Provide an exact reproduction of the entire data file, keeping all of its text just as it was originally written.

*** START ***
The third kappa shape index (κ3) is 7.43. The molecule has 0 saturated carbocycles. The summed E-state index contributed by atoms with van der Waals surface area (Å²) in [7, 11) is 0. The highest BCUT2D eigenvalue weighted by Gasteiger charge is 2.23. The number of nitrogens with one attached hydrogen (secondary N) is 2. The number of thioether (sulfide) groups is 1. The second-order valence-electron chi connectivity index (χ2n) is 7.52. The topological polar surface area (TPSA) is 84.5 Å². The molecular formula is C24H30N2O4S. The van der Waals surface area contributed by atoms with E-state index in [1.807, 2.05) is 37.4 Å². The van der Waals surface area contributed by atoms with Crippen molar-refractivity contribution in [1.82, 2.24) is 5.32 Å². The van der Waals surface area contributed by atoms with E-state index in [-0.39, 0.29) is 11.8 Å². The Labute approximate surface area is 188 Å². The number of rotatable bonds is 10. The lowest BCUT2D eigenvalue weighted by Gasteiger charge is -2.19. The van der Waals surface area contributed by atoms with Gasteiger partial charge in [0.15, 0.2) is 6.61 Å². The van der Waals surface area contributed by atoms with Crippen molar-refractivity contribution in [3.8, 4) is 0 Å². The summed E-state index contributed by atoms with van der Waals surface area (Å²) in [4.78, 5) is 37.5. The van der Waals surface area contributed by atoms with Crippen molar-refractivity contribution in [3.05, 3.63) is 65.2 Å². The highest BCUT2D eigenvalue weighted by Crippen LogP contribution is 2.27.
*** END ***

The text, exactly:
The third kappa shape index (κ3) is 7.43. The molecule has 0 saturated carbocycles. The summed E-state index contributed by atoms with van der Waals surface area (Å²) in [7, 11) is 0. The highest BCUT2D eigenvalue weighted by Gasteiger charge is 2.23. The number of nitrogens with one attached hydrogen (secondary N) is 2. The number of thioether (sulfide) groups is 1. The second-order valence-electron chi connectivity index (χ2n) is 7.52. The topological polar surface area (TPSA) is 84.5 Å². The molecular formula is C24H30N2O4S. The van der Waals surface area contributed by atoms with E-state index in [1.807, 2.05) is 37.4 Å². The van der Waals surface area contributed by atoms with Crippen molar-refractivity contribution in [1.82, 2.24) is 5.32 Å². The van der Waals surface area contributed by atoms with E-state index in [-0.39, 0.29) is 11.8 Å². The Labute approximate surface area is 188 Å². The number of rotatable bonds is 10. The lowest BCUT2D eigenvalue weighted by Gasteiger charge is -2.19. The van der Waals surface area contributed by atoms with Gasteiger partial charge in [0.15, 0.2) is 6.61 Å². The van der Waals surface area contributed by atoms with Crippen molar-refractivity contribution in [3.8, 4) is 0 Å². The summed E-state index contributed by atoms with van der Waals surface area (Å²) in [4.78, 5) is 37.5. The van der Waals surface area contributed by atoms with Crippen molar-refractivity contribution in [3.05, 3.63) is 65.2 Å². The highest BCUT2D eigenvalue weighted by Crippen LogP contribution is 2.27.